From near-dropout to pilot

From near-dropout to pilot

He was so addicted to computer games in secondary school that at one point, he would play for 20 hours and sleep only four hours.

Mr Haley Poh, now 22, said the addiction took a toll on his results.

He was ungraded for all his subjects in his first year at Compassvale Secondary School in 2006.

He almost could not get promoted to the second year.

Thankfully, Mr Poh changed and became more serious about studying in 2009 through his family's influence and partly after watching The Dream Catchers, a local TV show.

It was about engineers who had a dream about making the world a better place for mankind.

The show, coupled with his family's regular visits to the viewing gallery at the airport, where they would watch planes land and take off, fuelled his interest in engineering.


This led to Mr Poh pursuing a course in aerospace avionics in ITE after Secondary 4 and then a course in aerospace electronics at Temasek Polytechnic (TP).

However, it was not a smooth journey in TP for Mr Poh, who struggled because he was weak in mathematics and had no physics background.

"I was determined to succeed and I stayed focused on my goal, which is to be a pilot," Mr Poh said.

In his final semester, Mr Poh was accepted into the Singapore Youth Flying Club, where he went through higher aerospace engineering training and received his private pilot licence (PPL).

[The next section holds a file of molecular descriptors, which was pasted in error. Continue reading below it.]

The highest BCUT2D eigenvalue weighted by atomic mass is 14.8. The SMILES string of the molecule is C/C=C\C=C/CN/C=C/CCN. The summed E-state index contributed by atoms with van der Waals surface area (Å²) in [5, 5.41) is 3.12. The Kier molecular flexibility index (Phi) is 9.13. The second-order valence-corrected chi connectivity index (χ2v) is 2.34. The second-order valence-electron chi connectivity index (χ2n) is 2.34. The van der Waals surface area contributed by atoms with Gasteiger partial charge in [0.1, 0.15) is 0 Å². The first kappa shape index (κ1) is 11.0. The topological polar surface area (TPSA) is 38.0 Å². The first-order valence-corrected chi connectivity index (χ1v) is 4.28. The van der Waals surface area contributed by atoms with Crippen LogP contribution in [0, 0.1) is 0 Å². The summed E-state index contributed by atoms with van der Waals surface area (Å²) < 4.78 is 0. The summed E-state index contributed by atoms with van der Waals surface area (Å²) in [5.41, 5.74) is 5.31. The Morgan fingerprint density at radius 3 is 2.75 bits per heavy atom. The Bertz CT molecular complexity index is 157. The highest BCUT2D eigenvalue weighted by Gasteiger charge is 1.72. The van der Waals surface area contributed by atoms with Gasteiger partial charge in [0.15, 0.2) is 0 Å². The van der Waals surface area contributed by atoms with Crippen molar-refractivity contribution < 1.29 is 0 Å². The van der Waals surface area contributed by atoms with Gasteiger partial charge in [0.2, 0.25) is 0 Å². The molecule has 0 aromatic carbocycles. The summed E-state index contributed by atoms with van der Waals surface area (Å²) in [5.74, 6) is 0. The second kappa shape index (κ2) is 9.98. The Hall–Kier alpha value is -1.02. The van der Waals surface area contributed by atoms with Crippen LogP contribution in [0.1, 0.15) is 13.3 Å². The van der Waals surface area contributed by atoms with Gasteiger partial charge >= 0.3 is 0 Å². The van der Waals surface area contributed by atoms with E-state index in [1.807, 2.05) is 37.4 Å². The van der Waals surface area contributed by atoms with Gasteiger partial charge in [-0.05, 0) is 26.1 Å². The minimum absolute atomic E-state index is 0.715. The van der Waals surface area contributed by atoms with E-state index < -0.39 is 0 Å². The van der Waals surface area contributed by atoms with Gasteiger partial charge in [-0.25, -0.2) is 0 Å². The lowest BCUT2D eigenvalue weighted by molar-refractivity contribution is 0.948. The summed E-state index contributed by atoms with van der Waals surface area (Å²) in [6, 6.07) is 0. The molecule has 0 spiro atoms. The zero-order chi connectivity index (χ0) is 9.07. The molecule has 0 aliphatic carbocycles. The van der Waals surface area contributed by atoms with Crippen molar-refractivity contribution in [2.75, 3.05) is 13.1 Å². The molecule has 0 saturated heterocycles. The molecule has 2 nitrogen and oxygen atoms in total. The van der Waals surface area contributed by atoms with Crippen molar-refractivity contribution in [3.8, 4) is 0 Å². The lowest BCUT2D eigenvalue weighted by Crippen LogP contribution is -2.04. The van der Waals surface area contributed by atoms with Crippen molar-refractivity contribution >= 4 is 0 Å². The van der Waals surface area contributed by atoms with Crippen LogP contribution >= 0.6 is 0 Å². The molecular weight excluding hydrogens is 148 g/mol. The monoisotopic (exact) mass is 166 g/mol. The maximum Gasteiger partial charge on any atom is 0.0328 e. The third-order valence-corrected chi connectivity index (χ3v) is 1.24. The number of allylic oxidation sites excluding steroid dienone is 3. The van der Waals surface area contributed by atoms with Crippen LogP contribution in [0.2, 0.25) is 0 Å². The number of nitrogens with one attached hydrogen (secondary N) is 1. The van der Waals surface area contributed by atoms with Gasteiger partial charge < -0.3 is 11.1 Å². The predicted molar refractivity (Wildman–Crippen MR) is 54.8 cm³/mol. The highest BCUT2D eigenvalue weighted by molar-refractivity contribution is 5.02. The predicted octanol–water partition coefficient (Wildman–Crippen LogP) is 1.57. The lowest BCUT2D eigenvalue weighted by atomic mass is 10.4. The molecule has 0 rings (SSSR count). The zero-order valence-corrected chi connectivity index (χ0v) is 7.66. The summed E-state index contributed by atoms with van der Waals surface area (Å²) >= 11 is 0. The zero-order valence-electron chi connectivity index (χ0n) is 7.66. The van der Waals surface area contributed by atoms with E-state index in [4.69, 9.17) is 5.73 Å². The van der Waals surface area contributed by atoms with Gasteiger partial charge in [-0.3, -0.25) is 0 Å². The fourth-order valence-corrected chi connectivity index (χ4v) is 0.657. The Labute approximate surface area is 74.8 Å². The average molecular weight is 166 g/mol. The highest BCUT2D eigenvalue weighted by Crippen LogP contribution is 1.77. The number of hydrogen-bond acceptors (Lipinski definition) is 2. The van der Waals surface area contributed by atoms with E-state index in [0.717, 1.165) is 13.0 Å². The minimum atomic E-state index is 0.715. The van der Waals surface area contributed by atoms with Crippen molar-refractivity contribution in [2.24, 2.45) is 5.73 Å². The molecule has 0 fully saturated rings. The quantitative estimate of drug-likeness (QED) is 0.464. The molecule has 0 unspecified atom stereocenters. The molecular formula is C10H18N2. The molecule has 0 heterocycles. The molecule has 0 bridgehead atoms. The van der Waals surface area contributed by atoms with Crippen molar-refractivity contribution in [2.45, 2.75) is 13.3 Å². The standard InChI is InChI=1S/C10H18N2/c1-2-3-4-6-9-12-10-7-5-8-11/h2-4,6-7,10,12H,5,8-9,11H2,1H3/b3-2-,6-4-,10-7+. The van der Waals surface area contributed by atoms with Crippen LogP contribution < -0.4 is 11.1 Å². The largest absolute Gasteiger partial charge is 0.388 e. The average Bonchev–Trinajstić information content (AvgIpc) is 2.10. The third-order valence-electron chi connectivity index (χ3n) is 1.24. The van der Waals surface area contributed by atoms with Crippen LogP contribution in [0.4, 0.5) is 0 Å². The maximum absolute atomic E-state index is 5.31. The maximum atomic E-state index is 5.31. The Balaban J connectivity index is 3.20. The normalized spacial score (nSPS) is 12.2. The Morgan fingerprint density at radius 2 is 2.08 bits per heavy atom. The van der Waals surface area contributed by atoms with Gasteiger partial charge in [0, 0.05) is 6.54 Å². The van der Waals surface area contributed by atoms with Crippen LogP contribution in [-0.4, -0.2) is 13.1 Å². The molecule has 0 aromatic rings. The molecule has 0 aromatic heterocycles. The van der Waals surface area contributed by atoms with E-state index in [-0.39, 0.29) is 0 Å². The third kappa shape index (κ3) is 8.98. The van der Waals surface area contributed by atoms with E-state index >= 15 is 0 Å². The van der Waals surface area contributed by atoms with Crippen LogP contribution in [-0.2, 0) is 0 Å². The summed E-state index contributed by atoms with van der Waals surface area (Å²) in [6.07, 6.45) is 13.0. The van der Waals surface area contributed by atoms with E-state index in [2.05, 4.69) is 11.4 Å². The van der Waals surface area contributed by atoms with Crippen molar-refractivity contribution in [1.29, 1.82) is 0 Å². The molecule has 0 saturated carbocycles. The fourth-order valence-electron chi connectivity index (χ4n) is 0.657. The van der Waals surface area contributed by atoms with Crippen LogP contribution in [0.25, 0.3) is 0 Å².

He is the first ITE graduate without an O-level certificate to receive the PPL.

He will also be officially graduating from TP next week as a recipient of the Tay Eng Soon Gold Medal, which is awarded to outstanding polytechnic graduates from ITE.

He makes it against the odds

At a most critical point of his student life, Mr Shalom Lim lost the ability to write and type.

But the resourceful young man found a way to succeed against the odds.

Mr Lim, who will be graduating from Temasek Polytechnic (TP) with a diploma in business next week, was born with Duchenne Muscular Dystrophy, a progressively degenerative muscle disease.

In his first year at TP in 2012, Mr Lim, now 20, was devastated when he found that he did not have the strength to hold up a pen or type.

"I almost quit school. It was the lowest point of my life," he said.

But he persevered and even devised his own solution. He connected a USB stylus input device - a Wacom graphics tablet - to his computer so he could write with the little strength that he has.

Mr Lim has always been resourceful and he is generous too. When he was 12, he raised more than $100,000 for the Muscular Dystrophy Association (Singapore).

At seven, he had started attending art class, which helped uncover his talent in contemporary Chinese painting.

Seeing how beautiful his paintings were, his mother, Mrs Grace Lim, kept a catalogue of them.

When he wanted to help raise funds for the association in 2007, she suggested they could sell the paintings she had accumulated over five years. She got a friend in the art industry to help and they compiled his paintings into an artbook, which was sold at the Art Cafe at the Esplanade Library.

They raised more than $100,000.

Mrs Lim, a housewife in her fifties, said: "It was amazing and unexpected. I am really proud of my son.

"As a parent, I felt anguish seeing my son struggle with his condition. But I have hope in him and I have learnt to embrace his condition because ultimately, life goes on."

Mr Lim has been given the Ngee Ann Kongsi Most Outstanding Overcomer Award for his perseverance in the face of adversity.

This article was first published on May 13, 2015.
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